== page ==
Let’s be clear. National FASD does not allow any substantive input from industry into our work. We ringfence industry funding so it is used only for learning for practitioners. We strongly advocate that it’s safest to avoid alcohol if you are pregnant or could become pregnant, and have done so long before this was adopted by the Chief Medical Officers and other alcohol harm groups. Through funding from Diageo, our most consistent funder, we have reached more than 16,000 midwives and have recently launched a new Alcohol and Pregnancy toolkit along with a free e-course for maternity teams that contains the latest scientific evidence, policy guidance and best practice – all reviewed by specialist midwives and other experts and guided by our input from birth families and those with lived experience.
The public agrees with us about industry funding.
In 2022 we commissioned One Poll to do a national poll of 2000 people. When asked, “Should charities seeking to raise awareness of the risks of alcohol in pregnancy accept funding from the alcohol industry?” only 8% of the public said “Charities should never take funding from the alcohol industry” with a further 18% saying they didn’t know. OnePoll also asked “How do you feel about the alcohol industry funding projects related to the harms they cause? E.g. should they donate to charities which help people with FASD, a lifelong condition caused by alcohol exposure before birth.” Only 6% said it as a bad or a very bad idea, with 9% unsure.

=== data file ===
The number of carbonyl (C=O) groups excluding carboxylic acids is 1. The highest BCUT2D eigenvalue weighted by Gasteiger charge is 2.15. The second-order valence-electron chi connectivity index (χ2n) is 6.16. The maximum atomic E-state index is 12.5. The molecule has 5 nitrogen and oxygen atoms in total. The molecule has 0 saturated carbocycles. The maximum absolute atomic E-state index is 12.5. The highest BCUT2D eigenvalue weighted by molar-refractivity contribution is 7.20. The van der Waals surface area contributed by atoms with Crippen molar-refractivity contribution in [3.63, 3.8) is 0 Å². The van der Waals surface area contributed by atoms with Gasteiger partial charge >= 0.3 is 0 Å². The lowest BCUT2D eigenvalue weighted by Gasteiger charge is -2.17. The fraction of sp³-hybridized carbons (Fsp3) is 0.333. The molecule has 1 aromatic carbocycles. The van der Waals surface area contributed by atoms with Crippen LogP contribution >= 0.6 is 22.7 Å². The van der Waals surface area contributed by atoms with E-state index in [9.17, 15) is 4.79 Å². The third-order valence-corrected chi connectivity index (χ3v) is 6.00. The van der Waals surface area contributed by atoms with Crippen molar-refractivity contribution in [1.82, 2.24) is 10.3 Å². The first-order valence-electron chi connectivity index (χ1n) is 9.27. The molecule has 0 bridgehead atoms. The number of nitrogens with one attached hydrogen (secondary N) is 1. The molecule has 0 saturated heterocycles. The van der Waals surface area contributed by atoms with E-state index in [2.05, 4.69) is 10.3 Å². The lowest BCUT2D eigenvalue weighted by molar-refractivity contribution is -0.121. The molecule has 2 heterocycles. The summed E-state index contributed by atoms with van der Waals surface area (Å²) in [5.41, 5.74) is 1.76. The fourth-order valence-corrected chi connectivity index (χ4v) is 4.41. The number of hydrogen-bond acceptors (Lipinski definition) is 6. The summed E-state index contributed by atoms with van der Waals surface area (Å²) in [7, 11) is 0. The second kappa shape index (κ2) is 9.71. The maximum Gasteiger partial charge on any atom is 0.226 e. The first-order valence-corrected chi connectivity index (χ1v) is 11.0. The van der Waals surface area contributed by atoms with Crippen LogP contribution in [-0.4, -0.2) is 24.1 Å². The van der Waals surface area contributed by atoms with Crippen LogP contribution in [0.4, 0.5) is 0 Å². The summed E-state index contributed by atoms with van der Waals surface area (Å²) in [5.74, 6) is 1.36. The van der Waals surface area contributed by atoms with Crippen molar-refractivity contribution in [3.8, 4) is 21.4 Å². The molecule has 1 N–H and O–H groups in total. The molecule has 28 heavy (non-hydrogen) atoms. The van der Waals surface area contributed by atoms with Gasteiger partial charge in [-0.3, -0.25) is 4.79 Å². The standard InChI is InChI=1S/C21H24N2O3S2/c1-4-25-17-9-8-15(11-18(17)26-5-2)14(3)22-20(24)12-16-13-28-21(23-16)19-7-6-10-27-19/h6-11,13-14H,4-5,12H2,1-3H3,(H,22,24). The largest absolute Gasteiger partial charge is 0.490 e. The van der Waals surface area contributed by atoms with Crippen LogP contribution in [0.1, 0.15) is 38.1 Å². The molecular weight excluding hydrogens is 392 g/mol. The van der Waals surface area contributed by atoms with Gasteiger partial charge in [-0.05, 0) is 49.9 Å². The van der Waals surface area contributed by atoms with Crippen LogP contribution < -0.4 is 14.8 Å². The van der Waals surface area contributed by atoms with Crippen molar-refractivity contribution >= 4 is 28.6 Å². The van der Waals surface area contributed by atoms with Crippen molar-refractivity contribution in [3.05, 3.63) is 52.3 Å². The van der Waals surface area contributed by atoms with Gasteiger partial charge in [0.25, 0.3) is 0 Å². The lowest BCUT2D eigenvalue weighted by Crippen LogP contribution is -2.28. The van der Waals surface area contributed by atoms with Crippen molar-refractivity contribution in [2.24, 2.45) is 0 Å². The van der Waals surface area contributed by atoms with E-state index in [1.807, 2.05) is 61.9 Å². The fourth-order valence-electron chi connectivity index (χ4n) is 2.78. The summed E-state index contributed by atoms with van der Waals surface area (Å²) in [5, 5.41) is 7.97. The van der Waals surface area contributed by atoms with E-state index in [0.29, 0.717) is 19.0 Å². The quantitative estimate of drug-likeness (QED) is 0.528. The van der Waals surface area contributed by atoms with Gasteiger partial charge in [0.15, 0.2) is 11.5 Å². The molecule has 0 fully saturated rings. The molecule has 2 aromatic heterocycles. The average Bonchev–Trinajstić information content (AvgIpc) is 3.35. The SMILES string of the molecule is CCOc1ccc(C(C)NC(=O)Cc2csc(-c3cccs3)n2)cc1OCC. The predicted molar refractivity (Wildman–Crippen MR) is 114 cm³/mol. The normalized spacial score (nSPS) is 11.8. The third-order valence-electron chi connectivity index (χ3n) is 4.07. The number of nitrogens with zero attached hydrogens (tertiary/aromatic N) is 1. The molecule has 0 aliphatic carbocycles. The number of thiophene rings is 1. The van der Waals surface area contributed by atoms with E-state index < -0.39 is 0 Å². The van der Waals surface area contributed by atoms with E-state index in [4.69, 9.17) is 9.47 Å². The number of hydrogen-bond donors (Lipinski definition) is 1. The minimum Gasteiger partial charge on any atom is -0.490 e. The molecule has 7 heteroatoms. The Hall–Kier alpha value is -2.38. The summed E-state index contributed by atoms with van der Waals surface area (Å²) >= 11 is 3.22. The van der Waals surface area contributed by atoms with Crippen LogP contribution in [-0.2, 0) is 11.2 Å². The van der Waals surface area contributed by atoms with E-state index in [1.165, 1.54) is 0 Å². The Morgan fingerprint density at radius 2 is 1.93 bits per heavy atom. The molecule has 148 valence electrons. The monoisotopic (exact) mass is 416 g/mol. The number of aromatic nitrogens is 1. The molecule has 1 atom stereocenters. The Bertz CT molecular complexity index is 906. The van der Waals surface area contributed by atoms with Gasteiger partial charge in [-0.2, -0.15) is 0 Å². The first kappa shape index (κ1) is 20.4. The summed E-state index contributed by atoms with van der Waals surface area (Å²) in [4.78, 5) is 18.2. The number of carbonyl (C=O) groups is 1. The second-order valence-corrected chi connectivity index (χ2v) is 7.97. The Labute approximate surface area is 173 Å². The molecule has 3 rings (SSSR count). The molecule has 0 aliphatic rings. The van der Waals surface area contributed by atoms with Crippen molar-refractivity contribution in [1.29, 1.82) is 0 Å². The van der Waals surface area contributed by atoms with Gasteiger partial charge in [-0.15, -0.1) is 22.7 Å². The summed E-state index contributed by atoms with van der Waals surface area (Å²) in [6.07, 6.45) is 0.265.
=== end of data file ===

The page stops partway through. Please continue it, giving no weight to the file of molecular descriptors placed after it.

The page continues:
It’s not good enough to say we shouldn’t take funds from industry without an alternative, especially when there is no other place in this country that is stepping up with appropriate funds. Without the consistent support of Diageo, the National Organisation for FASD would have closed years ago. That’s fact. It’s also fact that we have never changed our focus or our mission as a result of their funding. Nor have they asked us to. If they did, we would not take their money.
While arguing against funding of charities, some of the most vocal alcohol harm voices call for alcohol duties to fund the NHS. We absolutely respect those who have a strong abstinence message who don’t think industry has standing on broader alcohol harm issues. But those same traditional UK alcohol harm groups and coalitions simply do not prioritise prevention of alcohol in pregnancy in their forward plans. When and if they do address it, they wrap it up with all the other alcohol harms – which we by no means underestimate or belittle. What we don’t understand is why the silence on this issue. One of the lead groups even says in one of its publications, “Our publications do not look at damage to the brain caused in the womb.” Why on earth not?